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High Court To Take Up Drug-Testing Issue

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Washington--Acting in a case with implications for public-school employees, the U.S. Supreme Court agreed last week to decide the constitutionality of a federal agency's drug-testing policy.

The suit accepted for review--filed by the National Treasury Employees Union--challenges the Customs Service's requirement that employees seeking promotions to "key" positions submit urine samples to be tested for illicit drug use.

A decision by the Court in the case is expected to define further the Fourth Amendment rights of public employees to be free from unreasonable searches. State and federal courts have been deeply divided on the issue of whether mandatory drug tests for such workers violate those rights.

Last April, for example, a federal appeals court upheld the drug-testing requirement for the Customs Service employees, finding that the agency's interest in maintaining a drug-free staff outweighed employees' privacy interests.

Other federal courts have upheld similar testing requirements for jockeys and prison guards.

But last week, a federal district judge here struck down the Army's policy of requiring civilian employees in certain "critical" positions to submit to mandatory, random drug testing.

And last month, a federal appeals court in California rejected as unconstitutional U.S. Transportation Department rules requiring blood and urine tests of train crews involved in serious accidents.

School Cases

Other drug-testing cases have directly involved school employees.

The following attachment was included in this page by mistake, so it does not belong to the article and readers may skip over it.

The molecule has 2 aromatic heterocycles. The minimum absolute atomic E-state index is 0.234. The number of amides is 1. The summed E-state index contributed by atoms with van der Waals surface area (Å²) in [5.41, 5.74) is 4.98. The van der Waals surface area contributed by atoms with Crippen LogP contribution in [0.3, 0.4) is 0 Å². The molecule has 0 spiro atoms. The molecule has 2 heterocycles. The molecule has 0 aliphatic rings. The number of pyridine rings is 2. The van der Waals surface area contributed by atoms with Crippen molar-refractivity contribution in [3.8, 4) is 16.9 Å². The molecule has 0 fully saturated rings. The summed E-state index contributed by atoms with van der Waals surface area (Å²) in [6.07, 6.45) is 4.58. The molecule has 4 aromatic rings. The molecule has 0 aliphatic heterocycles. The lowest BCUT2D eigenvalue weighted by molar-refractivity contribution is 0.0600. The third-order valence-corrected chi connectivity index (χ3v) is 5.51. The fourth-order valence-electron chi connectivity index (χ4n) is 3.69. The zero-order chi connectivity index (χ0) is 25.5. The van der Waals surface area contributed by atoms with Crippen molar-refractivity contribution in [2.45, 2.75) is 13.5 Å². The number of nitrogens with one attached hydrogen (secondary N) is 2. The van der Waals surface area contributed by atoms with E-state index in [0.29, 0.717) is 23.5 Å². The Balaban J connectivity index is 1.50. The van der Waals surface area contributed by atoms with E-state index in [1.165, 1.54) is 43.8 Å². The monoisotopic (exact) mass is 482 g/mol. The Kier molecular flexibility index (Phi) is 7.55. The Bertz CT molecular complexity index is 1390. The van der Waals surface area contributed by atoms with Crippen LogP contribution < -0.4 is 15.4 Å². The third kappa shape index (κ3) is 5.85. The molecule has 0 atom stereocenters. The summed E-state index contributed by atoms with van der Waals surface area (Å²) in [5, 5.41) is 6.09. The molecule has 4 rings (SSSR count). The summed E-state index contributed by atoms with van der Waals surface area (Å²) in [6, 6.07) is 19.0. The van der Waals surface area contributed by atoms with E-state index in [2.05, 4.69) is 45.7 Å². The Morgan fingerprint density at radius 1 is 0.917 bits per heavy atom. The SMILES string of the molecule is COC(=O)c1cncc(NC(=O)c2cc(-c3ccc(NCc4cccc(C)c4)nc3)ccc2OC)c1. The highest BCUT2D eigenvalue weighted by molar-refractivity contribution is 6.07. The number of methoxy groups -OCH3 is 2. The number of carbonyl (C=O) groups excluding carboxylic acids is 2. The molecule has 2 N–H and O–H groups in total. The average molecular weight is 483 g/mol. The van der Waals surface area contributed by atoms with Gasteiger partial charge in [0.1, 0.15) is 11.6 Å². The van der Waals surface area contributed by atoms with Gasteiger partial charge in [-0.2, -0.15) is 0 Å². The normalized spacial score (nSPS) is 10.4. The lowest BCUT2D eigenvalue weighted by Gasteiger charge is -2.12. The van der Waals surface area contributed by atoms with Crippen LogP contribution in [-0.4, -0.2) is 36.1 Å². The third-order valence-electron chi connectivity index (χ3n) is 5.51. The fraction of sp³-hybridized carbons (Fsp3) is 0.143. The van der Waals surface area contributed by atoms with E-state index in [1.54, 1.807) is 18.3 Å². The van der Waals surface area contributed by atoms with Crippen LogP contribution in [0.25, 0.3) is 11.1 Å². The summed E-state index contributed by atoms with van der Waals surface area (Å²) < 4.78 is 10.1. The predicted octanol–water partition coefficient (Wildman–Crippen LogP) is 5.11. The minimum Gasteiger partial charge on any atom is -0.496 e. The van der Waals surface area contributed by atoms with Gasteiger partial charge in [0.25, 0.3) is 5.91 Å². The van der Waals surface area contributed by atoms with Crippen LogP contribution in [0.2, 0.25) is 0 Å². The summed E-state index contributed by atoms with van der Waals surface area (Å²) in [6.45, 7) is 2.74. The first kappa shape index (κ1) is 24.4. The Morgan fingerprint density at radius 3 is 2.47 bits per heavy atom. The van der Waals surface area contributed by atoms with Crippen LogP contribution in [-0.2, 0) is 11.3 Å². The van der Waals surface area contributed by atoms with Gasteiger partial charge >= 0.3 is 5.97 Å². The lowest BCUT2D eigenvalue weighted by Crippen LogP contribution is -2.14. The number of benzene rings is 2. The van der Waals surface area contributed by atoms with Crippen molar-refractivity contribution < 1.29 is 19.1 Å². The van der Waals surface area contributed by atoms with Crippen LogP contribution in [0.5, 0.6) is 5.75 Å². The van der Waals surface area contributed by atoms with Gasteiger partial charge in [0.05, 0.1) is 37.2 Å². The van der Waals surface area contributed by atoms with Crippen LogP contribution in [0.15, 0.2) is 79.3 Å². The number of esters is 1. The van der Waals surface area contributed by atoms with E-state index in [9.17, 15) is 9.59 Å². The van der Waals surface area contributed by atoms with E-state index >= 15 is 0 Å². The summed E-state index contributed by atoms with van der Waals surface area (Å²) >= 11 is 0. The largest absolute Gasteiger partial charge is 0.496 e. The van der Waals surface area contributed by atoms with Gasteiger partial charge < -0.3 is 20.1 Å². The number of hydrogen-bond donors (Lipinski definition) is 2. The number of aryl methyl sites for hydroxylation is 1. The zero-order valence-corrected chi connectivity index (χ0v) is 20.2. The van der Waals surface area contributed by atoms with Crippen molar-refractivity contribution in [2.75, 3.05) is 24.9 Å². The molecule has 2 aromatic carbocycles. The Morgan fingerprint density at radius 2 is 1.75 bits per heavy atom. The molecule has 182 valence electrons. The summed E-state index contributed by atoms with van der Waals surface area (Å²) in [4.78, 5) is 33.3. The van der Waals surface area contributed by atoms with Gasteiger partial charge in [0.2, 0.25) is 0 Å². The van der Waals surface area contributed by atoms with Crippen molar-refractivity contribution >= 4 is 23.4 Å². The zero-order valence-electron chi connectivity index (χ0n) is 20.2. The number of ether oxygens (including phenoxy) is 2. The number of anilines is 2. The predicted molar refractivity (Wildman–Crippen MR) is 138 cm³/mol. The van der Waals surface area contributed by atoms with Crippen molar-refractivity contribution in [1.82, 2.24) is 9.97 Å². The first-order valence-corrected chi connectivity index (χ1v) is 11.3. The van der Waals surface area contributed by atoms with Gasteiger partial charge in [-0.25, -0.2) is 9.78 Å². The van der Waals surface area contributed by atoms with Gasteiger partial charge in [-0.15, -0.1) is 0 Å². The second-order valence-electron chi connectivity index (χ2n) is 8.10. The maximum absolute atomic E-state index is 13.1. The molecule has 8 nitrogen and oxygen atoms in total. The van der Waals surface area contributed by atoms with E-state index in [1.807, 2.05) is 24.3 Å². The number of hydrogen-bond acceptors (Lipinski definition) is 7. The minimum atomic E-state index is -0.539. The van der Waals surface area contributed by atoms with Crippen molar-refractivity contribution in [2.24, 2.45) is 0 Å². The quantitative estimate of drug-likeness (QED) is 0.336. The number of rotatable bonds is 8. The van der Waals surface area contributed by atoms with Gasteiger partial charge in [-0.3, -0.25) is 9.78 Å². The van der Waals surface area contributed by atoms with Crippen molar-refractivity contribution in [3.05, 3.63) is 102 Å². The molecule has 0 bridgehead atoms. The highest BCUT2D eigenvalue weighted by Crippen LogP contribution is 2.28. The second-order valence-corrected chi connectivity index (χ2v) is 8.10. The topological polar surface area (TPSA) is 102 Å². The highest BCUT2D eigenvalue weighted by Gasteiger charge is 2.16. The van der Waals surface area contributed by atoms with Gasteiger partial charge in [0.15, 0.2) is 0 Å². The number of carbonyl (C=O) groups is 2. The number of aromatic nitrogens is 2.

Last year, New York State's highest court ruled that school districts could not force probationary teachers to submit to drug testing as a condition for obtaining tenure.

In another 1987 ruling, a federal appeals court held that the District of Columbia school system could test its bus drivers and aides, but could only use a test that positively determined impairment while on the job.

Lawyers for the transportation workers claimed the decision as a victory, saying that no such test exists.

In cases involving students, state and federal courts have struck down districts' drug-testing policies affecting an entire high school's enrollment, but have upheld policies affecting only student athletes.

The Supreme Court is expected to hear arguments in the Customs Service case, National Treasury Employees Union v. Von Raab (Case No. 87-1879), next fall.

Other Action

In other action last week, the Court declined to review a case in which an employee of a Wisconsin teachers' union argued that he was denied a promotion on the basis of his sex.

The case, McQuillen v. Wisconsin Education Association Council (No. 87-999), stemmed from a decision by the state's National Education Association affiliate in 1983 to hire a woman as a staff lawyer rather than promote Gordon McQuillen, who was then a law clerk for the group.

Mr. McQuillen filed suit, alleging that he was discriminated against in violation of Title VII of the Civil Rights Act of 1964.

Federal district and appellate courts rejected his argument, holding that although sex may have been a motivating factor in the union's decision, Mr. McQuillen had failed to prove that it was the determining factor.

Associate Justice Byron H. White noted that he would have accepted the case for argument.--tm

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